Emory University ranked fifth nationwide in a “Campus Score” to measure the “urbanism, greenness and on-campus living” of 103 research-intensive universities in the US. Emory ranked first for the most greenspace of the campuses surveyed.
As a part of the Sustainability Vision and Strategic Plan, Emory has committed to reducing energy use per square foot by 50 percent by 2025 and total energy use by 25 percent.
Scientists, researchers and environmental experts from across the state convened at Emory last week to draft the “Georgia Climate Research Roadmap” — a set of targeted research questions that could help Georgia better understand and address one of the century’s defining challenges.
Emory senior Rebecca Park looked across a sprawling field of shallow plastic trays carpeting a flat, open-air swath of rooftop on the Math and Science Center and saw real estate ripe for rebirth.
During the 2016 fiscal year, Emory successfully diverted 55 percent of waste materials from the landfill. With an almost 5 percent increase from 2015, the University is making progress toward achieving the goal of 95 percent diversion by 2025.
In the summer of 2016, the Office of Sustainability Initiatives (OSI) announced the recipients of its inaugural Green Offices at Emory and Green Labs at Emory Incentives Fund programs, created to encourage students, faculty, and staff to contribute innovative ideas for achieving the goals outlined in Emory’s 2025 Sustainability Vision.
Emory Campus Services – Emory Recycles and the Office of Sustainability Initiatives are hosting monthly meetings to answer questions about the University’s new.
When Emory crafted its current Sustainability Vision, one of the University’s most transformative — and ambitious — goals was a commitment to divert 95 percent of campus waste from municipal landfills by 2025, effectively a zero-waste policy.
Plans to develop a new bicycle/pedestrian trail that would link Emory’s Clairmont Campus to Mason Mill Park — and points beyond — are rolling forward, according to the PATH Foundation, an Atlanta nonprofit dedicated to developing public greenway trails.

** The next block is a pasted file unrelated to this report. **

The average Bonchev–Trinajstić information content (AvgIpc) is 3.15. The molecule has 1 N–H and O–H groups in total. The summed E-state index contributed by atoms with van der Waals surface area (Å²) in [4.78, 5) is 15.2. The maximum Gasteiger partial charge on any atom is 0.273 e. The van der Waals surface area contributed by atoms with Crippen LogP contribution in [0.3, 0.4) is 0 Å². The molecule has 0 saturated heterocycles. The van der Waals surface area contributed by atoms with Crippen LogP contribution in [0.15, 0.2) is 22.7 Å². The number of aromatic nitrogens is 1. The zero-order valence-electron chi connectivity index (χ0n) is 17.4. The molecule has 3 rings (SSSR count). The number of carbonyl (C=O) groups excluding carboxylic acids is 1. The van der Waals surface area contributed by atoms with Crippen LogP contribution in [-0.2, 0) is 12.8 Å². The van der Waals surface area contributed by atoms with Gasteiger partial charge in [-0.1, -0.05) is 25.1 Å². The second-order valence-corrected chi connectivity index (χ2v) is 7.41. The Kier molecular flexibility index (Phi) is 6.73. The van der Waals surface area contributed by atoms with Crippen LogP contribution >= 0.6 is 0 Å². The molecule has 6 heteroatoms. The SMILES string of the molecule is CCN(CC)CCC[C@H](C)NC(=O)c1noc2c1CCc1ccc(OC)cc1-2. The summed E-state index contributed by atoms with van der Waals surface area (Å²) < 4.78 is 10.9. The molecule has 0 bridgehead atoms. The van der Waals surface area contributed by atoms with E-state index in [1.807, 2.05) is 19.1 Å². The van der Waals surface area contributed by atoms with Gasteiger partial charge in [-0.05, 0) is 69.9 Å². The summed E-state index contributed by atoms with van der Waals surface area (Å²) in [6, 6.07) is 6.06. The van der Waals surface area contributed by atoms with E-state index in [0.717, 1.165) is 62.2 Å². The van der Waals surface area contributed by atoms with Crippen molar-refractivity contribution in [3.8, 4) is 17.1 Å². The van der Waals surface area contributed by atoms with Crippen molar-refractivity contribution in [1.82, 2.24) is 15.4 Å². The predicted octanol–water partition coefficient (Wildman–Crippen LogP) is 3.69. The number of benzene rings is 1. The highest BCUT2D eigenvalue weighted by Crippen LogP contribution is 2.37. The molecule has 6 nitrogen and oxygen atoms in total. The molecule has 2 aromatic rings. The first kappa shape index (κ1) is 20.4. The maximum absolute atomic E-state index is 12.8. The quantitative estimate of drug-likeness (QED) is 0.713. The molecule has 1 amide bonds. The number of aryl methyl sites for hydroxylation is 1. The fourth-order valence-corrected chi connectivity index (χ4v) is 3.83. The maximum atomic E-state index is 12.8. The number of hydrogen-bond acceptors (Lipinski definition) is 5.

The United Nations University Institute for the Advanced Study of Sustainability (UNU-IAS) has officially acknowledged a new regional sustainability network, RCE Greater Atlanta. RCEs are Regional Centres of Expertise on Education for Sustainable Development. The designation makes Atlanta one of only six Regional Centres of Expertise in the U.S.
From educational gardens to research labs, projects funded by the latest round of grants from Emory’s Office of Sustainability Initiatives (OSI) hope to support pollinators, improve energy use and reduce waste across the University.
More than 40 species of elm are native to the Netherlands, the birthplace of Emory President Claire E. Sterk. As part of Sterk’s formal inauguration program Wednesday, she planted the Ulmus Americana, or American elm, on the Quad.
Nestled in the acreage behind Emory University Orthopaedics and Spine Hospital (EUOSH), this small yet mighty garden provides an amazing bounty of organic, sustainably raised produce used in the preparation of patient meals.
The Office of Sustainability Initiatives (OSI) invited Emory students, faculty and staff to submit a two-minute video that creatively and effectively educated about the importance of landfill waste diversion, including the social and environmental impacts of landfills.